Ten environmental groups have filed a lawsuit in U.S. District Court in Denver in a last-ditch effort to block new natural gas leasing on Colorado's Roan Plateau until federal officials evaluate alternative ways to develop the region's energy resources.

The lawsuit names as defendants U.S. Interior Secretary Dirk Kempthorne, the U.S. Bureau of Land Management (BLM) and two regional BLM officials. The lawsuit is asking that BLM's resource management plan (RMP) for the plateau be set aside and that BLM be barred from leasing drilling sites on the plateau on Aug. 14 as scheduled (see NGI, June 16).

In related news, gas leases sold in 2006 on about 63,000 acres of endangered black-foot ferret habitat in the Wolf Creek area of northwestern Colorado have been voided by the BLM appeals board.

The Roan Plateau area in dispute is located on Colorado's Western Slope between Grand Junction and Rifle. BLM in June said 46 parcels -- about 73,552 acres of federally owned land in Garfield and Gunnison counties -- would be auctioned for oil and natural gas drilling. The auction would include 31 parcels, or 55,186 acres, on top of the Roan Plateau and around the sides -- all the area in the federal Roan Plateau Planning Area that is not currently leased for oil and gas operations.

Drilling supporters say the region could bring not only new energy supplies but millions of dollars to the state's tax base and the creation of thousands of jobs. Those opposed, including Gov. Bill Ritter and U.S. Sen. Ken Salazar, warn that unfettered development of the Roan's upper reaches would harm the region, which is a favorite for wildlife enthusiasts.

According to BLM's RMP, the drilling plan would allow only 1% of the land on top of the plateau to be disturbed at any one time. "Leases on top of the plateau will require...phased, ridge-by-ridge development, in which only one operator conducts operations on behalf of all lessees," BLM stated in June. "This allows BLM to exert tight control over oil and gas development."

However, the lawsuit charges federal officials with not adequately studying the potential impact of new drilling on air quality and wildlife habitat.

BLM officials in Denver said they could not comment because of the pending litigation. However, Ken Wonstolen, legal counsel for the Colorado Oil and Gas Association, said, "The public is being sold on this idea that if we slow down oil and gas development, that would allow renewable energy to take hold and we would soon wake up to this rosy renewable energy future. That totally ignores the scale of our energy economy and the time it would take to displace" oil and natural gas.

The groups that filed the lawsuit said BLM "ignored federal law and failed to properly consider development alternatives in promoting industrial gas drilling" on the Roan Plateau.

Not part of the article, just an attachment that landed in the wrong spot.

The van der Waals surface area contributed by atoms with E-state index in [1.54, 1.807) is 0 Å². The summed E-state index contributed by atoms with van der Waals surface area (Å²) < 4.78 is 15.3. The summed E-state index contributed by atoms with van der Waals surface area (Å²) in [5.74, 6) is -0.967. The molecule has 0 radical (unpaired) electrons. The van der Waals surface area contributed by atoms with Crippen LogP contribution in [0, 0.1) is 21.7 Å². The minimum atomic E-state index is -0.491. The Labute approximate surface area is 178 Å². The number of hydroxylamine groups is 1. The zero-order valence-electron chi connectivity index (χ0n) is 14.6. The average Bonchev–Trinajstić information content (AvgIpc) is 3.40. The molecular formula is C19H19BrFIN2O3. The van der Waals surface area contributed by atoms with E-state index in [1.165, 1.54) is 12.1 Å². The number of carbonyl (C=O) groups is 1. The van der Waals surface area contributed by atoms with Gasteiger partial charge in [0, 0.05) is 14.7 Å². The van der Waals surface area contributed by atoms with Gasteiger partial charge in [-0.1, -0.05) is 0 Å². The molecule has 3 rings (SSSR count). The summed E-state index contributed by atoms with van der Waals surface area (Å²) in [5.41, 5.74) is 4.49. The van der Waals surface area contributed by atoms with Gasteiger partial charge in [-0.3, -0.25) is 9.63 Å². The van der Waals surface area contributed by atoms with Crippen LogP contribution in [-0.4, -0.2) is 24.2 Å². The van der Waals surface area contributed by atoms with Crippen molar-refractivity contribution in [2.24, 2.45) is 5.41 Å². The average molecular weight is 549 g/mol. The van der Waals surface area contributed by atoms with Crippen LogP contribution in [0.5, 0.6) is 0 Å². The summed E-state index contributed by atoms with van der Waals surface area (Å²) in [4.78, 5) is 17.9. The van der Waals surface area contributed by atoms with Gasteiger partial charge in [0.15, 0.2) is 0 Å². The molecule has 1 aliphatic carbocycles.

Steve Torbit, regional director of the National Wildlife Foundation (NWF), which is part of the lawsuit, said the BLM had "repeatedly rejected" requests "to consider options that would allow the natural gas to be developed" while protecting the region's natural resources. "It's too bad Coloradans have to go to court to protect its wildlife heritage from this agency's mindless devotion to industry's demands."

In addition to the NWF, plaintiffs in the lawsuit are the Colorado Environmental Coalition, Colorado Mountain Club, Colorado Trout Unlimited, Center for Native Ecosystems, Rock the Earth, Natural Resources Defense Council, the Sierra Club, the Wilderness Society and Wilderness Workshop.

U.S. Rep. Diana DeGette of Denver, who is vice chair of the House Energy Committee, said she supported the lawsuit.

"I believe we can all agree that there are certain places that are spectacular enough to warrant protection from drilling," DeGette stated. "The Roan Plateau is one of those places, one of Colorado's crown jewels in fact, and I hope the court grants an injunction before the drill rigs start rolling in." DeGette has introduced a bill that would set aside portions of the Roan Plateau as a federally designated wilderness area.

In regard to the black-foot ferret habitat in the Wolf Creek area, the Interior Board of Land Appeals overturned BLM's May 2006 lease sale after ruling that the federal agency had not followed appropriate procedures for public consultation. At the time, the U.S. Fish and Wildlife Service (FWS) had requested that the ferret habitat, located on about 20 parcels within the area that was offered in the lease sale, be excluded. The appeals board ruling said BLM had not adequately explained why it rejected FWS's views.

BLM spokesman Steven Hall said the agency would review the appeals board's decision to determine the next step. However, he said BLM officials believed the ruling "was based on procedures." Further analysis and consultation with other federal agencies may be needed, he said.

BLM's Colorado State Office reported in May 2006 that it sold 148 parcels (of 171 offered) in the quarterly oil and gas lease sale, or about 154,903 acres out of the 192,334 acres of public lands offered. The lease sale earned $6.828 million in proceeds. Many of the parcels offered within the Wolf Creek Management Area where the ferret was being reintroduced did not receive bids, BLM noted at the time.

However, following the sale, an appeal was filed by the Center for Native Ecosystems, WildEarth Guardians and the Wilderness Society.

"Many people have worked very hard to restore the ferret to Colorado, but even our most endangered wildlife has been offered up by the BLM in the rush to drill," said Erin Robertson, senior biologist for the Center for Native Ecosystems. "Now the BLM must reconsider before allowing the home of Colorado's only black-footed ferrets to become a well field."

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